Low-light CO2 injection?

Discussion in 'Lighting' started by rawr, 6 Aug 2009.

  1. rawr

    rawr Member

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    Looking through the journals, people like Mark, George, Dan and Graeme who use CO2 injection all have expensive luminaires with god knows how many watts per gallon.

    I was just wondering - is it...what's the word...a good idea to inject CO2 with low lighting (e.g. 1.5wpg)? Is there anything you need to take into consideration when doing so?

    The only person I can recall doing so is SuperColey.
     
  2. aaronnorth

    aaronnorth Member

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    Its fine, and lots of people are swaying this way as it still allows you to grow "high light" plants such as HC, but slower 8)
     
  3. ceg4048

    ceg4048 Expert/Global Moderator Staff Member

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    Thomas, Moses did not come down from the mountaintop with a rule carved in a stone tablet that low light and CO2 are incompatible. Plants are composed of about 40% by weight of carbon, and that's regardless of the type of light they live under. Carbon is THE most critical environmental component. CO2, via the assistance of light creates plant mass. So it doesn't matter what lighting the tank has. CO2 is added to improve the growth performance of all Submerged Aquatic Macrophytes specifically because of the carbon disadvantage they face when submerged.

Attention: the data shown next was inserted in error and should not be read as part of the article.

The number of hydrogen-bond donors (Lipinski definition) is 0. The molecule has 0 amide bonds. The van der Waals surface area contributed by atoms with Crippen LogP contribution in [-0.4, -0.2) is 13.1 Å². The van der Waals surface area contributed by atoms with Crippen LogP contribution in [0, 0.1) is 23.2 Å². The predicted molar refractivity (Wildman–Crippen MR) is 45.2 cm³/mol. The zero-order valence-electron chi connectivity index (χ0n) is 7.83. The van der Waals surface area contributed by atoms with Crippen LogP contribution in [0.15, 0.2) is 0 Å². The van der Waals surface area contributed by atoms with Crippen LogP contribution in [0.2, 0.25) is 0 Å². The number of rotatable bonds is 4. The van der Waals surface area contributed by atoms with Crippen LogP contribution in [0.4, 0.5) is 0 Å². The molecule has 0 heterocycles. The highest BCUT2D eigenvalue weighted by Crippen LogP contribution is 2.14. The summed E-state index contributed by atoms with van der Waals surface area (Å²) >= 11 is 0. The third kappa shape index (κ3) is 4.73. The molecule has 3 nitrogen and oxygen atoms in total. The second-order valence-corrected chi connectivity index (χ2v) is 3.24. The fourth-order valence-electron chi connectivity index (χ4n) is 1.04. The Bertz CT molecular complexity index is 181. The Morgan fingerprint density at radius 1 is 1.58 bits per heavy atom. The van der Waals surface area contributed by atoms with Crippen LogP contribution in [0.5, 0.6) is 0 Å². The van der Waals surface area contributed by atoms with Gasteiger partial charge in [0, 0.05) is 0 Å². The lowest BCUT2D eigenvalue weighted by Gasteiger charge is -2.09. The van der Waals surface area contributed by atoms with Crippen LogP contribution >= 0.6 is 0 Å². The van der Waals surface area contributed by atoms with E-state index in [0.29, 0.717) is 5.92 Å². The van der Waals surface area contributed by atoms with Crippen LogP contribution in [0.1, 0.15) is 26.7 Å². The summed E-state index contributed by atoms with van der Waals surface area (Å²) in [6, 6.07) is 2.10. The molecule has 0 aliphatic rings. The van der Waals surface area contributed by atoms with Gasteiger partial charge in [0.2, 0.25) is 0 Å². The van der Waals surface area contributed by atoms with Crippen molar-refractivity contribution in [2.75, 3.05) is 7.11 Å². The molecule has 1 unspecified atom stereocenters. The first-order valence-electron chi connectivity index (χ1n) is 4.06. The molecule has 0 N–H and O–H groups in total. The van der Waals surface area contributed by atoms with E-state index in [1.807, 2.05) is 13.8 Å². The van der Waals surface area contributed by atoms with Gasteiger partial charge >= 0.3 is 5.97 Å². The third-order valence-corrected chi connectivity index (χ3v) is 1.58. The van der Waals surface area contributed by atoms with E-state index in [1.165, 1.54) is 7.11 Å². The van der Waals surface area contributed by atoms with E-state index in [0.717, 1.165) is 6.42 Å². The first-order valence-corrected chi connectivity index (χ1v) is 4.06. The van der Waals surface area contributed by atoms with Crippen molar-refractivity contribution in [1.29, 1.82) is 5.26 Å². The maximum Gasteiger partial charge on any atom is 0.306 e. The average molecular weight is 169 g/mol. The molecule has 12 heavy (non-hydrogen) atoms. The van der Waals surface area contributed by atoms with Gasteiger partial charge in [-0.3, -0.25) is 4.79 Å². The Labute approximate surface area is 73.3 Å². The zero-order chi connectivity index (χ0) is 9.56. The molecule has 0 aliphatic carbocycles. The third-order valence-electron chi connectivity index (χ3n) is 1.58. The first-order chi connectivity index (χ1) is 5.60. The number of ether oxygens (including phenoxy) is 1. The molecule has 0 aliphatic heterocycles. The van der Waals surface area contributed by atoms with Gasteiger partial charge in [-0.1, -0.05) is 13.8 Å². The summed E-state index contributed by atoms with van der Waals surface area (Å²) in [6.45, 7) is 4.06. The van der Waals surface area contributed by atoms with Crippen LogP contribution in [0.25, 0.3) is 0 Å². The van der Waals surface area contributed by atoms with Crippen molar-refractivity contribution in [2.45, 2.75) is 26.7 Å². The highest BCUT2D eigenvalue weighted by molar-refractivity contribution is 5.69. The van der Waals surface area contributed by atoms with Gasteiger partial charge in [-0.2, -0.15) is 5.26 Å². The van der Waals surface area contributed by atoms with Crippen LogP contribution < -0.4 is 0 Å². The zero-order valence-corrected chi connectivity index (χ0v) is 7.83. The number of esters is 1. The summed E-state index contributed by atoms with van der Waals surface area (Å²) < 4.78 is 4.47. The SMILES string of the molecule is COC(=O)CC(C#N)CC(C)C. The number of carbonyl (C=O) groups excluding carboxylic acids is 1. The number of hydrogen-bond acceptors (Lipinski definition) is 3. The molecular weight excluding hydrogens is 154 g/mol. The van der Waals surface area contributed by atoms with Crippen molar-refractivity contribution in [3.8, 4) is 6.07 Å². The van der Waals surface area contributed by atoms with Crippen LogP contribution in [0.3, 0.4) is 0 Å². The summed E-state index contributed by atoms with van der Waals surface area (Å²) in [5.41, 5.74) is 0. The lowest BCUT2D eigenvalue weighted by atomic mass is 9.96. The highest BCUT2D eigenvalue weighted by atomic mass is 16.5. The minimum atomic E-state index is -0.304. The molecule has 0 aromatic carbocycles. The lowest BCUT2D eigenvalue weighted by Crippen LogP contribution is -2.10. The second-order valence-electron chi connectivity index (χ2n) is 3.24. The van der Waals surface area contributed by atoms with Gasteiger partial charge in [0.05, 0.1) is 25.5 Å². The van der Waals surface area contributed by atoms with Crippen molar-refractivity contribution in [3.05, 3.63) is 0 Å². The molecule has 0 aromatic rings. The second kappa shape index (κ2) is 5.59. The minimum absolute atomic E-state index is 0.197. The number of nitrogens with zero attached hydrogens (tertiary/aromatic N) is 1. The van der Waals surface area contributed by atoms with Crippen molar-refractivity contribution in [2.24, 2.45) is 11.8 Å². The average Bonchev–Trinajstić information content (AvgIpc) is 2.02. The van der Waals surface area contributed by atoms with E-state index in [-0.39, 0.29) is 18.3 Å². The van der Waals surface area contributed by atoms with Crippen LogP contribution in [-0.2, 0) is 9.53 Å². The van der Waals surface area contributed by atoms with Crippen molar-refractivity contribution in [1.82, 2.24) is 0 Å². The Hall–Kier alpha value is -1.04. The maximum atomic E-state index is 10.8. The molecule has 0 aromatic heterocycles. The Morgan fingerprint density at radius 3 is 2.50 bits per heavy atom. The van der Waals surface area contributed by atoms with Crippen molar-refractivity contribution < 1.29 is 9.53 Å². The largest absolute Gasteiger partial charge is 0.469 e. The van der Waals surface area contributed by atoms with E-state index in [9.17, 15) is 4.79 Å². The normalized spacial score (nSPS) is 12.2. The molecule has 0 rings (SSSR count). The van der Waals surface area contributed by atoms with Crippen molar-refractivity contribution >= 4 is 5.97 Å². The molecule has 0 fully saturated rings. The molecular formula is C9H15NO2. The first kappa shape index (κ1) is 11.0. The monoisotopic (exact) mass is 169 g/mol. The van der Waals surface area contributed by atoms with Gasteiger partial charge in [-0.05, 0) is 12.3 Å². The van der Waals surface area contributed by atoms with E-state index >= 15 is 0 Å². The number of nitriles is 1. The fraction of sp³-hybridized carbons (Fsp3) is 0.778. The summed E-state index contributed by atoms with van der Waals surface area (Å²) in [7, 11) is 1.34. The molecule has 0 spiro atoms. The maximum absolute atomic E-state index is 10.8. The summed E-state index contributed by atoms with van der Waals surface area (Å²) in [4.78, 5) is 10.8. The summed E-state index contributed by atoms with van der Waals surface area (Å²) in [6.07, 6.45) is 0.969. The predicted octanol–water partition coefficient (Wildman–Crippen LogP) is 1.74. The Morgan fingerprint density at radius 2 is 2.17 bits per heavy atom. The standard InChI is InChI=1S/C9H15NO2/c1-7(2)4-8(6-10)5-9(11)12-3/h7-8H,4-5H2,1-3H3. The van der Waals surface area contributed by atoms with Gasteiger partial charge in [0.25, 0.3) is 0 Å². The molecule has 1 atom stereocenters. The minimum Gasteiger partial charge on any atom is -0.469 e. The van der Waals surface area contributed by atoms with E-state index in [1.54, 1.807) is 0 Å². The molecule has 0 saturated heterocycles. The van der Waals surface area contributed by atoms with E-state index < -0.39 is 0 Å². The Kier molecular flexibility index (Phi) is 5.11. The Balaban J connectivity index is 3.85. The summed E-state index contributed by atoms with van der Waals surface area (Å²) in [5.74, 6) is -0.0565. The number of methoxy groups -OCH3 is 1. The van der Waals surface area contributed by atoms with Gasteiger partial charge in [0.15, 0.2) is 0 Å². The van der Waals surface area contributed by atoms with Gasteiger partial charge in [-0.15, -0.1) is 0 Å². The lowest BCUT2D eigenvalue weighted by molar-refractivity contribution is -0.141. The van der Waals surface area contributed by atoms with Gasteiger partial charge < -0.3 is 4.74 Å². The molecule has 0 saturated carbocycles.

The lighting level shouldn't even be an issue. Growth rate and health are all that matter. In fact, CO2 combined with low lighting is the ideal scenario exactly because the risk of algae is so much lower with lower lighting. Stop using light as the parameter. To use Carbon, or to not use Carbon is the proper metric.

    Cheers,
     
  4. rawr

    rawr Member

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    Ahh right, that makes a lot more sense now! Thanks for clearing that up, Clive. :)
     

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